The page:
The Lead In To The Yiddish Cultural Explosion

Ashkenazi Jewry was, at all times, subject to the political turmoil surrounding them in the various countries in which they lived: Poland, Russia, Austria, and in the Ottoman-ruled areas of Europe. Boundaries were in constant flux and the figureheads in power seemed to change identities on a regular basis. Some of the fallout was bound to affect the Jews and this was seen whenever tempers were at a boil over one issue or another. The local populace would ride into Jewish areas and massacre Jews until their thirsty anger was quenched. These massacres were called pogroms.

Blood Lust

The pogroms began in the 17th century but reached their blood-lusting peak in the late 19th and early 20th centuries. As a result, many Jews chose to leave Europe for the shores of North and South America. There they joined the well-established Sephardic Jewish communities and in time, outnumbered their Sephardic counterparts, becoming the dominant Jewish presence in those lands. Between the years 1880-1914, almost one third of Eastern Europe's Jewish population left, and of these, some 2.5 million Jews immigrated to the United States.

In Europe, the klezmorim had a heavy dependence on local guilds but in the 20th century, the union took over the role of the guilds. Immigrants were excluded from the American Federation of Musicians Union, so the immigrants to America started their own union known as The Russian Progressive Musicians Union. In addition to overseeing the welfare of the musicians, the union was the address for hiring a band for an event. Besides the benefits received from the union, immigrants also found relief through individual groups formed for those with a common birthplace. These groups were called Landsmanshaften. The role of the Landsmanshaft was to provide friendship, health benefits, burial funding, and employment. Not much different than the union, the Landsmanshaft was another resource for immigrants to call on.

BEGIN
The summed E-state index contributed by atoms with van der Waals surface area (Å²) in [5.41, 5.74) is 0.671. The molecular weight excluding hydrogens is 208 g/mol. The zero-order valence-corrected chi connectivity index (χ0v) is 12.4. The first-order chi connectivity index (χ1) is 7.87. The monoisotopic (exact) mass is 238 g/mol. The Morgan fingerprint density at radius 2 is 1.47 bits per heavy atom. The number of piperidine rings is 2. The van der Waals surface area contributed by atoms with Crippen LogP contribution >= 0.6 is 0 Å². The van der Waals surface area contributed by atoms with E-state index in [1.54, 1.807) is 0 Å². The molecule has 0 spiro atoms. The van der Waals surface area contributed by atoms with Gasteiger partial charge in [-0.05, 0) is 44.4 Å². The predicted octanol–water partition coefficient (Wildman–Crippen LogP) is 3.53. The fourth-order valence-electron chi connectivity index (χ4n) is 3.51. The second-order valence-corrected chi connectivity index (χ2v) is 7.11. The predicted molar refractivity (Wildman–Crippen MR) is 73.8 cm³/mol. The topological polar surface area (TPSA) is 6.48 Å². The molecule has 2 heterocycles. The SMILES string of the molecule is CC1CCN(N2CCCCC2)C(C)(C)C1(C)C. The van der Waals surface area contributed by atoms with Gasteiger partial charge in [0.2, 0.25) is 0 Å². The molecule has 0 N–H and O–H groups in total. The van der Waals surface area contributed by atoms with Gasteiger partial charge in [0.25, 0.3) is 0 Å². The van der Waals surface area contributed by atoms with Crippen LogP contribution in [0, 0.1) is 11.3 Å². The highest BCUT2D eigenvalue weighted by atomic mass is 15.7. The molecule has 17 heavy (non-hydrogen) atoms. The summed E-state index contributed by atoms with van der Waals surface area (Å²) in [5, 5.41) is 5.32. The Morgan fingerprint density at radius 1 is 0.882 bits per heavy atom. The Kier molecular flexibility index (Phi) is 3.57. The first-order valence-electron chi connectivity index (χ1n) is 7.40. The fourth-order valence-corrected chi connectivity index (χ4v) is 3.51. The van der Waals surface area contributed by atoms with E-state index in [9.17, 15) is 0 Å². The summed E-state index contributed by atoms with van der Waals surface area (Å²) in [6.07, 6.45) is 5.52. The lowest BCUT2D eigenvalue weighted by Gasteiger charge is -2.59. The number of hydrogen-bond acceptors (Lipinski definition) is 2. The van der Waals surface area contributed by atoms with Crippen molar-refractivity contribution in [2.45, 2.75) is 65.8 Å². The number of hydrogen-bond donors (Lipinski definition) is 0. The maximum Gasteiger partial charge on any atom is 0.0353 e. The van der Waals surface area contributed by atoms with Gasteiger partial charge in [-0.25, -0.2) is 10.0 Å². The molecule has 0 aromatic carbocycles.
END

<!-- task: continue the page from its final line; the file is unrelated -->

Political Stripes

Amateur musicians found other opportunities, for instance in workers' choruses or in mandolin orchestras. A chorus could be found to fit every political stripe from the soviet-minded Freiheit Gezangs Ferain, the socialist Arbeiter Ring, and on to the labor Zionist-oriented Poale Zion Singing Society, who sang only in Hebrew.

Just as in the Old Country, the American klezmorim played weddings, and as time went on, became popular at bar mitzvahs, too. While the master of ceremonies so integral to the klezmer experience, the badchan, faded into the sunset of time, the caterer or the maitre d' stepped in to take his place. American popular music entered the klezmer repertoire so that events were accompanied by a mixture of old and new tunes. While weddings lasted an entire week back in the Alte Heim, weddings in America lasted one day and carried with it far fewer rituals. Some of the old flavor remained, for instance, the band's clarinetist continued to exit the stage between the soup and the main course and perform a Doina for the wedding guests.

From the early 20th century and on, there was a boom in popular culture and entertainment and klezmer was an integral part of this explosion. While the hub of burgeoning Yiddish culture could be found in New York City, a similar Yiddish cultural eruption was taking place in other parts of both North and South America as well as in Europe. Wherever there were Ashkenazi Jews, Yiddish culture bloomed.